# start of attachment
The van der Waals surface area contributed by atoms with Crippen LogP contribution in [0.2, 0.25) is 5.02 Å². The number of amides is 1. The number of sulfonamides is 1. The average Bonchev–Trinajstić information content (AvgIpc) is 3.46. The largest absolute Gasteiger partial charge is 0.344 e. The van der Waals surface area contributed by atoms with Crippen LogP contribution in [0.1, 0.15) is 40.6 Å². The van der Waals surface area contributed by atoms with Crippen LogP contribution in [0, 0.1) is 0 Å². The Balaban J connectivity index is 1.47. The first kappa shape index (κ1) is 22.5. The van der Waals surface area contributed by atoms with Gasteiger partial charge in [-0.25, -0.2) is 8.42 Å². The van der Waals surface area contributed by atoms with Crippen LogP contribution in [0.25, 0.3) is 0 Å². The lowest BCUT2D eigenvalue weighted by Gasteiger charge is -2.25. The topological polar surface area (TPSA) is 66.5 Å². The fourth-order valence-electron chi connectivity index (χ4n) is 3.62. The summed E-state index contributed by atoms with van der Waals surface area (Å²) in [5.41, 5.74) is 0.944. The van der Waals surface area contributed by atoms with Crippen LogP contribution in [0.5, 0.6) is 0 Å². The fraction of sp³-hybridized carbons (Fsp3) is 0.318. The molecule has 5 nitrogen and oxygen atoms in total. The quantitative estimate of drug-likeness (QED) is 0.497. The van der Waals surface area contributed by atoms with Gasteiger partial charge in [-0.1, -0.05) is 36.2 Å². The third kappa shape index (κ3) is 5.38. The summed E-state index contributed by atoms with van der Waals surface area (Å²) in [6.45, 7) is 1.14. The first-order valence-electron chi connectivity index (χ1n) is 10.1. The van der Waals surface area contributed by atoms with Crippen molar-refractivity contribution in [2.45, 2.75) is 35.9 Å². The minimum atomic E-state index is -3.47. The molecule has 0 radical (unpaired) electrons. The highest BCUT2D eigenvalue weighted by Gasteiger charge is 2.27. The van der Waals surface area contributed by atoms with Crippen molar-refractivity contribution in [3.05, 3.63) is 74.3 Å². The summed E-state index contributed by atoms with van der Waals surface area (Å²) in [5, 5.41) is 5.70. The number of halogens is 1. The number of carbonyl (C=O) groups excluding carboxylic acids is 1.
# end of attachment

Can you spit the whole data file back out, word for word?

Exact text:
The van der Waals surface area contributed by atoms with Crippen LogP contribution in [0.2, 0.25) is 5.02 Å². The number of amides is 1. The number of sulfonamides is 1. The average Bonchev–Trinajstić information content (AvgIpc) is 3.46. The largest absolute Gasteiger partial charge is 0.344 e. The van der Waals surface area contributed by atoms with Crippen LogP contribution in [0.1, 0.15) is 40.6 Å². The van der Waals surface area contributed by atoms with Crippen LogP contribution in [0, 0.1) is 0 Å². The Balaban J connectivity index is 1.47. The first kappa shape index (κ1) is 22.5. The van der Waals surface area contributed by atoms with Gasteiger partial charge in [-0.25, -0.2) is 8.42 Å². The van der Waals surface area contributed by atoms with Crippen LogP contribution in [0.25, 0.3) is 0 Å². The lowest BCUT2D eigenvalue weighted by Gasteiger charge is -2.25. The topological polar surface area (TPSA) is 66.5 Å². The fourth-order valence-electron chi connectivity index (χ4n) is 3.62. The summed E-state index contributed by atoms with van der Waals surface area (Å²) in [5.41, 5.74) is 0.944. The van der Waals surface area contributed by atoms with Crippen LogP contribution in [0.5, 0.6) is 0 Å². The fraction of sp³-hybridized carbons (Fsp3) is 0.318. The molecule has 5 nitrogen and oxygen atoms in total. The quantitative estimate of drug-likeness (QED) is 0.497. The van der Waals surface area contributed by atoms with Gasteiger partial charge in [-0.1, -0.05) is 36.2 Å². The third kappa shape index (κ3) is 5.38. The summed E-state index contributed by atoms with van der Waals surface area (Å²) in [6.45, 7) is 1.14. The first-order valence-electron chi connectivity index (χ1n) is 10.1. The van der Waals surface area contributed by atoms with Crippen molar-refractivity contribution in [2.45, 2.75) is 35.9 Å². The minimum atomic E-state index is -3.47. The molecule has 0 radical (unpaired) electrons. The highest BCUT2D eigenvalue weighted by Gasteiger charge is 2.27. The van der Waals surface area contributed by atoms with Crippen molar-refractivity contribution in [3.05, 3.63) is 74.3 Å². The summed E-state index contributed by atoms with van der Waals surface area (Å²) in [5, 5.41) is 5.70. The number of halogens is 1. The number of carbonyl (C=O) groups excluding carboxylic acids is 1.